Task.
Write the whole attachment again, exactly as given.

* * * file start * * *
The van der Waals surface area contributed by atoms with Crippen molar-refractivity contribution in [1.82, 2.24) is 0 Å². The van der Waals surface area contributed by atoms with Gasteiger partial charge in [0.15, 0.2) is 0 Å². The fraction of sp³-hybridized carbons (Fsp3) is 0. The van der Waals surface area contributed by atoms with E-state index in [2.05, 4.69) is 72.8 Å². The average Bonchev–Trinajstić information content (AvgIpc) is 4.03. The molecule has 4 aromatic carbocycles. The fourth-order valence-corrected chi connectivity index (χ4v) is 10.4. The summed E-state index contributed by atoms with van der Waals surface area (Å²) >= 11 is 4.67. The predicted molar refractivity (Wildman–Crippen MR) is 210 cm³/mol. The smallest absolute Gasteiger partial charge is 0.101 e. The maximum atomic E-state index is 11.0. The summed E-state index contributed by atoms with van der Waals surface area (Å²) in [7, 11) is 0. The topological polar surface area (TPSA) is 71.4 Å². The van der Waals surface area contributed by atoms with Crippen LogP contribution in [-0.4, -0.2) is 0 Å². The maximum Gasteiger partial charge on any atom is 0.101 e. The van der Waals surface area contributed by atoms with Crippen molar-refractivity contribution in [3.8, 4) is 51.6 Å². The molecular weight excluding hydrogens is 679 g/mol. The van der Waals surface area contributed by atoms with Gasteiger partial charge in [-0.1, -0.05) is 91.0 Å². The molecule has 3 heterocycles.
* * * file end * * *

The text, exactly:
The van der Waals surface area contributed by atoms with Crippen molar-refractivity contribution in [1.82, 2.24) is 0 Å². The van der Waals surface area contributed by atoms with Gasteiger partial charge in [0.15, 0.2) is 0 Å². The fraction of sp³-hybridized carbons (Fsp3) is 0. The van der Waals surface area contributed by atoms with E-state index in [2.05, 4.69) is 72.8 Å². The average Bonchev–Trinajstić information content (AvgIpc) is 4.03. The molecule has 4 aromatic carbocycles. The fourth-order valence-corrected chi connectivity index (χ4v) is 10.4. The summed E-state index contributed by atoms with van der Waals surface area (Å²) >= 11 is 4.67. The predicted molar refractivity (Wildman–Crippen MR) is 210 cm³/mol. The smallest absolute Gasteiger partial charge is 0.101 e. The maximum atomic E-state index is 11.0. The summed E-state index contributed by atoms with van der Waals surface area (Å²) in [7, 11) is 0. The topological polar surface area (TPSA) is 71.4 Å². The van der Waals surface area contributed by atoms with Crippen LogP contribution in [-0.4, -0.2) is 0 Å². The maximum Gasteiger partial charge on any atom is 0.101 e. The van der Waals surface area contributed by atoms with Crippen molar-refractivity contribution in [3.8, 4) is 51.6 Å². The molecular weight excluding hydrogens is 679 g/mol. The van der Waals surface area contributed by atoms with Gasteiger partial charge in [-0.1, -0.05) is 91.0 Å². The molecule has 3 heterocycles.